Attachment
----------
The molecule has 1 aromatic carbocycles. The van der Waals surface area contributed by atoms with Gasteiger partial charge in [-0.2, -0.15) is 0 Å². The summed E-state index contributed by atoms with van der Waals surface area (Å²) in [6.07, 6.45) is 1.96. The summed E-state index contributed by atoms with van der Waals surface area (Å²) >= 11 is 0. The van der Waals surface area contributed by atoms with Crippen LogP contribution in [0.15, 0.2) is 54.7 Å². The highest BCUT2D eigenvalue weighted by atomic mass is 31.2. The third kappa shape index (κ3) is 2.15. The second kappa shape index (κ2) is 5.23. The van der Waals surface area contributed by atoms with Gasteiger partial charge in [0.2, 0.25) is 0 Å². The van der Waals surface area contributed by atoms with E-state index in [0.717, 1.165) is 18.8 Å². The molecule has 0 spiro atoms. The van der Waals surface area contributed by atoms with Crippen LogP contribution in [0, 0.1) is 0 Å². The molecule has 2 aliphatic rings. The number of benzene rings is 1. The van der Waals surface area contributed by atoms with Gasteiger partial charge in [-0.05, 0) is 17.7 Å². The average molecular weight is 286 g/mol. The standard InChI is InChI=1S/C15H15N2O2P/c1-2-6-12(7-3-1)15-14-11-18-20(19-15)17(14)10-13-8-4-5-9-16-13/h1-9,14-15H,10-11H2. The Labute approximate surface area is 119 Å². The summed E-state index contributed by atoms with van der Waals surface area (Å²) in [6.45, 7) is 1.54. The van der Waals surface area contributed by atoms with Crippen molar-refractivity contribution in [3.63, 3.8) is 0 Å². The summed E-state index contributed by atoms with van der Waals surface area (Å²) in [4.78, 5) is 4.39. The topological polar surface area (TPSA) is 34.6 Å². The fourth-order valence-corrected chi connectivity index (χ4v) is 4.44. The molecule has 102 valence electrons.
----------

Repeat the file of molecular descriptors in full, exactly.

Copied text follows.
The molecule has 1 aromatic carbocycles. The van der Waals surface area contributed by atoms with Gasteiger partial charge in [-0.2, -0.15) is 0 Å². The summed E-state index contributed by atoms with van der Waals surface area (Å²) in [6.07, 6.45) is 1.96. The summed E-state index contributed by atoms with van der Waals surface area (Å²) >= 11 is 0. The van der Waals surface area contributed by atoms with Crippen LogP contribution in [0.15, 0.2) is 54.7 Å². The highest BCUT2D eigenvalue weighted by atomic mass is 31.2. The third kappa shape index (κ3) is 2.15. The second kappa shape index (κ2) is 5.23. The van der Waals surface area contributed by atoms with Gasteiger partial charge in [0.2, 0.25) is 0 Å². The van der Waals surface area contributed by atoms with E-state index in [0.717, 1.165) is 18.8 Å². The molecule has 0 spiro atoms. The van der Waals surface area contributed by atoms with Crippen LogP contribution in [0, 0.1) is 0 Å². The molecule has 2 aliphatic rings. The number of benzene rings is 1. The van der Waals surface area contributed by atoms with Gasteiger partial charge in [-0.05, 0) is 17.7 Å². The average molecular weight is 286 g/mol. The standard InChI is InChI=1S/C15H15N2O2P/c1-2-6-12(7-3-1)15-14-11-18-20(19-15)17(14)10-13-8-4-5-9-16-13/h1-9,14-15H,10-11H2. The Labute approximate surface area is 119 Å². The summed E-state index contributed by atoms with van der Waals surface area (Å²) in [6.45, 7) is 1.54. The van der Waals surface area contributed by atoms with Crippen molar-refractivity contribution in [3.63, 3.8) is 0 Å². The summed E-state index contributed by atoms with van der Waals surface area (Å²) in [4.78, 5) is 4.39. The topological polar surface area (TPSA) is 34.6 Å². The fourth-order valence-corrected chi connectivity index (χ4v) is 4.44. The molecule has 102 valence electrons.